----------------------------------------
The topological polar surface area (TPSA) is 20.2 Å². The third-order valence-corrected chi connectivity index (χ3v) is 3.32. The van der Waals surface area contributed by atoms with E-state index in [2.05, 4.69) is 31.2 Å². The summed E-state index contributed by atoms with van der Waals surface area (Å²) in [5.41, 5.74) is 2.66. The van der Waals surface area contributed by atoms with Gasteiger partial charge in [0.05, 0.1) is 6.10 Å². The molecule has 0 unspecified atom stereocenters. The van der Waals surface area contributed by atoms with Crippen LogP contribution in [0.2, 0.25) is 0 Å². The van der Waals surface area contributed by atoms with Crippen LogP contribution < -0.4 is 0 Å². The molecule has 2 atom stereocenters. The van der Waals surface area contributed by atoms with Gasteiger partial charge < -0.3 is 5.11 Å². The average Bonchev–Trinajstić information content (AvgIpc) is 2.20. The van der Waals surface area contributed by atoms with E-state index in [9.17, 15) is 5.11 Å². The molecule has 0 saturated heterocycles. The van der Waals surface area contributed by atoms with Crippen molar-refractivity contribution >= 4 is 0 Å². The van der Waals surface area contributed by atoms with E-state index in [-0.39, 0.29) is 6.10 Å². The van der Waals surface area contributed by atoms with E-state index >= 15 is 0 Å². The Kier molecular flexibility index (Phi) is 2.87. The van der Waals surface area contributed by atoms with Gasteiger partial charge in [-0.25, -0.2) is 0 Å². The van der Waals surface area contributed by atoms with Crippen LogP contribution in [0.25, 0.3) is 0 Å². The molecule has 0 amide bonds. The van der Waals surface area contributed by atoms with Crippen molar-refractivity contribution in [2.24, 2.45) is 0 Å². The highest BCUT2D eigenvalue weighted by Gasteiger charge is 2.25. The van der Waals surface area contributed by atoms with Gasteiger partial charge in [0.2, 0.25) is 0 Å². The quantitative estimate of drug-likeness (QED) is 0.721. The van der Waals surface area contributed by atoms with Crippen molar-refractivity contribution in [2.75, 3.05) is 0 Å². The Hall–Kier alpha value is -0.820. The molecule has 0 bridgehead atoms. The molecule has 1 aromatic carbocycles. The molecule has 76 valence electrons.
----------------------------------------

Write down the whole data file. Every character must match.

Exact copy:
The topological polar surface area (TPSA) is 20.2 Å². The third-order valence-corrected chi connectivity index (χ3v) is 3.32. The van der Waals surface area contributed by atoms with E-state index in [2.05, 4.69) is 31.2 Å². The summed E-state index contributed by atoms with van der Waals surface area (Å²) in [5.41, 5.74) is 2.66. The van der Waals surface area contributed by atoms with Gasteiger partial charge in [0.05, 0.1) is 6.10 Å². The molecule has 0 unspecified atom stereocenters. The van der Waals surface area contributed by atoms with Crippen LogP contribution in [0.2, 0.25) is 0 Å². The van der Waals surface area contributed by atoms with Crippen LogP contribution < -0.4 is 0 Å². The molecule has 2 atom stereocenters. The van der Waals surface area contributed by atoms with Gasteiger partial charge < -0.3 is 5.11 Å². The average Bonchev–Trinajstić information content (AvgIpc) is 2.20. The van der Waals surface area contributed by atoms with E-state index in [9.17, 15) is 5.11 Å². The molecule has 0 saturated heterocycles. The van der Waals surface area contributed by atoms with Crippen molar-refractivity contribution >= 4 is 0 Å². The van der Waals surface area contributed by atoms with E-state index in [-0.39, 0.29) is 6.10 Å². The van der Waals surface area contributed by atoms with E-state index >= 15 is 0 Å². The Kier molecular flexibility index (Phi) is 2.87. The van der Waals surface area contributed by atoms with Gasteiger partial charge in [-0.25, -0.2) is 0 Å². The van der Waals surface area contributed by atoms with Crippen LogP contribution in [0.25, 0.3) is 0 Å². The molecule has 0 amide bonds. The van der Waals surface area contributed by atoms with Crippen molar-refractivity contribution in [2.24, 2.45) is 0 Å². The highest BCUT2D eigenvalue weighted by Gasteiger charge is 2.25. The van der Waals surface area contributed by atoms with Gasteiger partial charge in [0.2, 0.25) is 0 Å². The quantitative estimate of drug-likeness (QED) is 0.721. The van der Waals surface area contributed by atoms with Crippen molar-refractivity contribution in [2.75, 3.05) is 0 Å². The Hall–Kier alpha value is -0.820. The molecule has 0 bridgehead atoms. The molecule has 1 aromatic carbocycles. The molecule has 76 valence electrons.